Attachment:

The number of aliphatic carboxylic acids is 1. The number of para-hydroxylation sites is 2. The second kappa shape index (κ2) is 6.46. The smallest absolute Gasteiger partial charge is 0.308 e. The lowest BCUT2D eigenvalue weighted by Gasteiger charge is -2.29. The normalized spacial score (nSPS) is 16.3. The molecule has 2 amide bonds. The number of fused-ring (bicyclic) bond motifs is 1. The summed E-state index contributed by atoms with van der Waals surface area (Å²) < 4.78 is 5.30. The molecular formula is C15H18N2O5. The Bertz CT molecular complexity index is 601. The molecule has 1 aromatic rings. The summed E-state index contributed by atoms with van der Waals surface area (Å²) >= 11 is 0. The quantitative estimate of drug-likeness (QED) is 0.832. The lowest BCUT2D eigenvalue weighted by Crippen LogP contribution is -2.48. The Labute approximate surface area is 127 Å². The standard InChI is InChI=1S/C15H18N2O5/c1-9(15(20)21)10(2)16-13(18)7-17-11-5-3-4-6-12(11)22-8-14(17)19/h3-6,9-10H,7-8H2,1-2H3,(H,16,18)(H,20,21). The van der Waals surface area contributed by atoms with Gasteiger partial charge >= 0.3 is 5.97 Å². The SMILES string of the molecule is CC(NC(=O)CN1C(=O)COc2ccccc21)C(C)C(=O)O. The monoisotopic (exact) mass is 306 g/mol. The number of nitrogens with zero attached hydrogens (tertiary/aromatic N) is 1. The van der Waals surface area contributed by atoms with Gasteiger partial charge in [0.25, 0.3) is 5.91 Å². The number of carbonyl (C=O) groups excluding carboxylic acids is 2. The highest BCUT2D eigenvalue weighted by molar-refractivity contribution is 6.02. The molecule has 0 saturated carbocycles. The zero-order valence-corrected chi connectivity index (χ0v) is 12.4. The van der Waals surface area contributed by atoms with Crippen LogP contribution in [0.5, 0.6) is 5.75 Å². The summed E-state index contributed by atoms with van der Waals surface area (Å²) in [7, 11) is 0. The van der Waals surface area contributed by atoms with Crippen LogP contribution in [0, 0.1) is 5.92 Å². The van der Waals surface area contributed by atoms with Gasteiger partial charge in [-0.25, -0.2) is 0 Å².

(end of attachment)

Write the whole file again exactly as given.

The number of aliphatic carboxylic acids is 1. The number of para-hydroxylation sites is 2. The second kappa shape index (κ2) is 6.46. The smallest absolute Gasteiger partial charge is 0.308 e. The lowest BCUT2D eigenvalue weighted by Gasteiger charge is -2.29. The normalized spacial score (nSPS) is 16.3. The molecule has 2 amide bonds. The number of fused-ring (bicyclic) bond motifs is 1. The summed E-state index contributed by atoms with van der Waals surface area (Å²) < 4.78 is 5.30. The molecular formula is C15H18N2O5. The Bertz CT molecular complexity index is 601. The molecule has 1 aromatic rings. The summed E-state index contributed by atoms with van der Waals surface area (Å²) >= 11 is 0. The quantitative estimate of drug-likeness (QED) is 0.832. The lowest BCUT2D eigenvalue weighted by Crippen LogP contribution is -2.48. The Labute approximate surface area is 127 Å². The standard InChI is InChI=1S/C15H18N2O5/c1-9(15(20)21)10(2)16-13(18)7-17-11-5-3-4-6-12(11)22-8-14(17)19/h3-6,9-10H,7-8H2,1-2H3,(H,16,18)(H,20,21). The van der Waals surface area contributed by atoms with Gasteiger partial charge >= 0.3 is 5.97 Å². The SMILES string of the molecule is CC(NC(=O)CN1C(=O)COc2ccccc21)C(C)C(=O)O. The monoisotopic (exact) mass is 306 g/mol. The number of nitrogens with zero attached hydrogens (tertiary/aromatic N) is 1. The van der Waals surface area contributed by atoms with Gasteiger partial charge in [0.25, 0.3) is 5.91 Å². The number of carbonyl (C=O) groups excluding carboxylic acids is 2. The highest BCUT2D eigenvalue weighted by molar-refractivity contribution is 6.02. The molecule has 0 saturated carbocycles. The zero-order valence-corrected chi connectivity index (χ0v) is 12.4. The van der Waals surface area contributed by atoms with Crippen LogP contribution in [0.5, 0.6) is 5.75 Å². The summed E-state index contributed by atoms with van der Waals surface area (Å²) in [7, 11) is 0. The van der Waals surface area contributed by atoms with Crippen LogP contribution in [0, 0.1) is 5.92 Å². The van der Waals surface area contributed by atoms with Gasteiger partial charge in [-0.25, -0.2) is 0 Å².